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Is there a genre of fiction that Robert Harris has not mastered? His first novel, Fatherland, set in a triumphant Germany’s post-World War II Berlin (yes, triumphant!) ranks as one of the finest “what if?” stories ever written. Pompeii sends us farther back in time, to the slopes of Mt. Vesuvius only days before the volcano was set to erupt. Ancient Rome at its pulpiest. Who knew aqueducts could be so sexy? The Ghost Writer (winner of the 2008 International Thriller Writers award for Best Novel) claims the shadowy world of contemporary North Atlantic politics as its subject. Classy Brit espionage best enjoyed with a gin and tonic in hand. All were international bestsellers. All were page-turners non-pareil. But best, all were frighteningly intelligent. Thrillers that made you think as you maddeningly bit your nails.
With The Fear Index, Mr. Harris has turned his gimlet eye on the secret world of billion dollar hedge funds, namely those that seek to earn profits by computer driven program trading. The result is a wholly unique entertainment: a strange, compelling, and utterly propulsive novel. I’m not sure who would enjoy it more: George Soros, Arthur C. Clarke or Edgar Allen Poe.
The story takes place over a tumultuous twenty-four hour period in the life of Dr. Alexander Hoffmann, computer scientist, mathematical genius, and, of late, hedge fund billionaire. It begins (as a fine thriller should) on a dark and stormy night when Hoffmann is awoken by an intruder inside his sixty million dollar villa on the shores of Lake Geneva. A confrontation occurs, Hoffmann is injured, and in his attempt to solve just how someone was able to gain entry into his well-guarded palace, Hoffmann comes face to face with the greatest danger he can imagine: himself. Or perhaps it’s more accurate to say: his intellect. To reveal more would ruin the adventure...and adventure it is.
There is, however, a backstory. Hoffmann was not always a stock trader. He began his career as a computer scientist at CERN (European Organization for Nuclear Research) where his work in artificial intelligence involved modeling sophisticated algorithms that programmed computers to teach themselves. It is this mastery of algorithms, and how they train computers to mimic human behavior, that he has turned to such profitable use at Hoffmann Investment Technologies. And it is this mastery that will come to haunt him.
What Harris does so admirably--in my mind, better than any other writing today--is intertwine nifty, page turning plots with important historical, political, or in this case, sociological questions. The late Michael Crichton did this kind of story well. In The Fear Index, Robert Harris does it fantastically.--This text refers to the Hardcover edition.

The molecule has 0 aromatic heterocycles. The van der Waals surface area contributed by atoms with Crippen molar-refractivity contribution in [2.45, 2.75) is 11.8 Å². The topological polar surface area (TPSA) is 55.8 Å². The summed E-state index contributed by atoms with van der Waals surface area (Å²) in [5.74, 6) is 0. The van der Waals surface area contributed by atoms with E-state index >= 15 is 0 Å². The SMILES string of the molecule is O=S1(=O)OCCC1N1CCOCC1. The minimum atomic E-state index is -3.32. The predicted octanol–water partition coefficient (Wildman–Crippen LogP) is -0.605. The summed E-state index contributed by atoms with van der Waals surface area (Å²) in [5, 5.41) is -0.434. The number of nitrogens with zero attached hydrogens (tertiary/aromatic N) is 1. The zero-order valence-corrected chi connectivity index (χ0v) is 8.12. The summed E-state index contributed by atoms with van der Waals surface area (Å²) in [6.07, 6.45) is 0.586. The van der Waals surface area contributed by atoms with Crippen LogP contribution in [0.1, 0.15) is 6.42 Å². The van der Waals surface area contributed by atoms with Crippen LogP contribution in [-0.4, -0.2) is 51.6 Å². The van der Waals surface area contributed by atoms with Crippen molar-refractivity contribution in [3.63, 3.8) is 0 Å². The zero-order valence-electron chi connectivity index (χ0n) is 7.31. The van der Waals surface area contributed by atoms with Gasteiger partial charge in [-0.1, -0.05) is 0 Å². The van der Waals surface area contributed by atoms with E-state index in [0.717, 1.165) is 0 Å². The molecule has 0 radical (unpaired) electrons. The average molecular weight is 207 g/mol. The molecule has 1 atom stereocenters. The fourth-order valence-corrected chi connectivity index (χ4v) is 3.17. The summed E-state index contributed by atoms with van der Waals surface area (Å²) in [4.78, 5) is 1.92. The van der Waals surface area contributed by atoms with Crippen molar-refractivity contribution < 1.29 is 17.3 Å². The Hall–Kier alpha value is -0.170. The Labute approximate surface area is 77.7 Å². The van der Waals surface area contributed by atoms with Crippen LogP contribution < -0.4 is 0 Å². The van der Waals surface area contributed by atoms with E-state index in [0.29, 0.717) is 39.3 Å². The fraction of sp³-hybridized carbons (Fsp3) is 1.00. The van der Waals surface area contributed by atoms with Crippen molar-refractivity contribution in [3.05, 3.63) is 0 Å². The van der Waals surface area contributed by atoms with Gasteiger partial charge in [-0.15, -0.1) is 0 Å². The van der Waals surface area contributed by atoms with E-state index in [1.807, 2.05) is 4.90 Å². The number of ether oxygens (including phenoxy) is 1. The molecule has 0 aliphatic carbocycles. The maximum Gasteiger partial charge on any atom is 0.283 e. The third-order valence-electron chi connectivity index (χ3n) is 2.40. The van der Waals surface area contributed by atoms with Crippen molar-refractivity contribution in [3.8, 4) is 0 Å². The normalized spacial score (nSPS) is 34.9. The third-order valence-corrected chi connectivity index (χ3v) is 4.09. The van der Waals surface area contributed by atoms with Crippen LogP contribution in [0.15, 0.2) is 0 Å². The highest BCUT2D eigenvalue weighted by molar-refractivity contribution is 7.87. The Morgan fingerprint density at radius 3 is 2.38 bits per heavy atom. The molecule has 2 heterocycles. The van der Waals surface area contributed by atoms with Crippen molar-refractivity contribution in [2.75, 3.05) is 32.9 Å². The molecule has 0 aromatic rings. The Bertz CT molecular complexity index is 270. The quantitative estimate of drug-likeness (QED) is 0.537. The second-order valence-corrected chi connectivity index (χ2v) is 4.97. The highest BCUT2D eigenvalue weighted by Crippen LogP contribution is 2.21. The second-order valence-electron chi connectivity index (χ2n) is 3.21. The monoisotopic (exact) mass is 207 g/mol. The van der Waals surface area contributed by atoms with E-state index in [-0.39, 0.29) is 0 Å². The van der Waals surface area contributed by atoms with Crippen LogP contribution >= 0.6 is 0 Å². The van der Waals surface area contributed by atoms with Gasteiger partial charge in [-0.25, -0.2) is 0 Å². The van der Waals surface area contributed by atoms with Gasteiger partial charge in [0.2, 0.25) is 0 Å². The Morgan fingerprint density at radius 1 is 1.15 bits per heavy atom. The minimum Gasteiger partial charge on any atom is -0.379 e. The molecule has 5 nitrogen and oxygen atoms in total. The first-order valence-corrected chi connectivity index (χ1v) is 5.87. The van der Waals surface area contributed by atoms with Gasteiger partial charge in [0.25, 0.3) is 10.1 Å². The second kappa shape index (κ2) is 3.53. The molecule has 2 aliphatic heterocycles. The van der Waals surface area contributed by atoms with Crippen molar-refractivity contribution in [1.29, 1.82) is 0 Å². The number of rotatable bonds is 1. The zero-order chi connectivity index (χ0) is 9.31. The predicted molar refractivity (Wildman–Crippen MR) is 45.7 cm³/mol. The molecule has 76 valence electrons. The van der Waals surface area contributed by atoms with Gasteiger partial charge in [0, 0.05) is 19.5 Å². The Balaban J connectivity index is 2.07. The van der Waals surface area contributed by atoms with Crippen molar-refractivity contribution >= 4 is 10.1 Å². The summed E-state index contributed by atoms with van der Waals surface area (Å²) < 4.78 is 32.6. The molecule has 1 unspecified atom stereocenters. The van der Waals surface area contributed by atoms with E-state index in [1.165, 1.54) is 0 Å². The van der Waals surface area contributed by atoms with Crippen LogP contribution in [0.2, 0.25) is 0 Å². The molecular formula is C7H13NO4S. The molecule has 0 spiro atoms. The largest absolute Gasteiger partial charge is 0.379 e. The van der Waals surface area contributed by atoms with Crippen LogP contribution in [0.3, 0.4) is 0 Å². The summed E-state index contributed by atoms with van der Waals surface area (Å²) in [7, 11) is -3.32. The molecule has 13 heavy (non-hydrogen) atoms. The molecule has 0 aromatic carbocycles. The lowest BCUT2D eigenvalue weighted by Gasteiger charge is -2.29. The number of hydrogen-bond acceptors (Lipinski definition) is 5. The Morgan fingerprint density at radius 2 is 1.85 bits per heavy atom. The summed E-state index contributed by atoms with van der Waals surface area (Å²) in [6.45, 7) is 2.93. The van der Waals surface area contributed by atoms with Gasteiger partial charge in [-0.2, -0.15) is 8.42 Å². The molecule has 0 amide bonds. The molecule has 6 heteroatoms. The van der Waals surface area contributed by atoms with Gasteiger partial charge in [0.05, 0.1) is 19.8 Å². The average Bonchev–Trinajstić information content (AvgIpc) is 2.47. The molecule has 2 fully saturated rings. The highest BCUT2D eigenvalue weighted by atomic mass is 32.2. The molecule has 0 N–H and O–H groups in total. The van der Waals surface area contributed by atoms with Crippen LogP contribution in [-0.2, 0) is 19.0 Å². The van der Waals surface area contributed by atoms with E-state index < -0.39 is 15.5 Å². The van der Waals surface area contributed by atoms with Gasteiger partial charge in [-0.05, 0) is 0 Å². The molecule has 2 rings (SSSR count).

I bought this book as a birthday gift for my son- he loved it! Had it devoured in two days! Thank goodness they delivered it promptly!Published 14 days ago by Linda K. Layne
This book will be liked by readers who are interested in artificial intelligence technology. It is interesting that something like this actually happened to the stock exchanges. Read morePublished 1 month ago by Maurice Grossman
An interesting preview of how identity theft can destroy lives. Harris' writing is up to par and the insidious nature of computer algorithms gone wild is fascinating. Read morePublished 1 month ago by D. B. Hopkins
A real adventure story that keeps you on the edge of your chair.Published 2 months ago by Constance A. Tway
Unfortunately this book took a really interesting premis and did nothing with it. There was plenty to work with: artificial intelligence, financial trading algorithms (such as... Read morePublished 3 months ago by eva a
I hugely admire Robert Harris; he can write as well as any craftsman alive (well, Hilary Mantel and Ian McEwan etc. excepted). Read morePublished 3 months ago by pingufreddy
Robert Harris' Fear Index a financial, psychological thriller. A former mathematical physicist has ventured into the world of high stakes hedge funds with the development of... Read morePublished 3 months ago by Michael G. Kurilla
a compelling thriller and page turner, and a profound insight into the digitalization of our lives. as with all of Harris work, superb research and real thought about the... Read morePublished 3 months ago by Tony Levelle
I came upon this book in a dollar store. That suggested it was either a terrible book or a not so terrible book that had been printed in excessive quantity. Read morePublished 3 months ago by David Emanuel